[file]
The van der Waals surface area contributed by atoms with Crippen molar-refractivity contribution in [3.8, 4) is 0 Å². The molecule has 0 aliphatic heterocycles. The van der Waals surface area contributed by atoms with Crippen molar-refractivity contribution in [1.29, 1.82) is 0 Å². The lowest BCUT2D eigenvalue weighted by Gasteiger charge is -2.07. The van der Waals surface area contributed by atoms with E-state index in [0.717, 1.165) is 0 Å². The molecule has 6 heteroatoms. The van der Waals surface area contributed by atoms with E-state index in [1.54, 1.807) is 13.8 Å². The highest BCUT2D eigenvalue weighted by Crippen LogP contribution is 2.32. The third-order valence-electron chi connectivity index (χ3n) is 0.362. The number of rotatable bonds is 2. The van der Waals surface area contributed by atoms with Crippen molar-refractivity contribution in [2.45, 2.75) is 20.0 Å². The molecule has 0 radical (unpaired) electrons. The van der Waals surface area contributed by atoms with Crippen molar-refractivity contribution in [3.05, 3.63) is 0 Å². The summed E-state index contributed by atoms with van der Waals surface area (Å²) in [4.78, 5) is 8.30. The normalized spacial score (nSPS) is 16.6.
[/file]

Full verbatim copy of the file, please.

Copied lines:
The van der Waals surface area contributed by atoms with Crippen molar-refractivity contribution in [3.8, 4) is 0 Å². The molecule has 0 aliphatic heterocycles. The van der Waals surface area contributed by atoms with Crippen molar-refractivity contribution in [1.29, 1.82) is 0 Å². The lowest BCUT2D eigenvalue weighted by Gasteiger charge is -2.07. The van der Waals surface area contributed by atoms with E-state index in [0.717, 1.165) is 0 Å². The molecule has 6 heteroatoms. The van der Waals surface area contributed by atoms with E-state index in [1.54, 1.807) is 13.8 Å². The highest BCUT2D eigenvalue weighted by Crippen LogP contribution is 2.32. The third-order valence-electron chi connectivity index (χ3n) is 0.362. The number of rotatable bonds is 2. The van der Waals surface area contributed by atoms with Crippen molar-refractivity contribution in [2.45, 2.75) is 20.0 Å². The molecule has 0 radical (unpaired) electrons. The van der Waals surface area contributed by atoms with Crippen molar-refractivity contribution in [3.05, 3.63) is 0 Å². The summed E-state index contributed by atoms with van der Waals surface area (Å²) in [4.78, 5) is 8.30. The normalized spacial score (nSPS) is 16.6.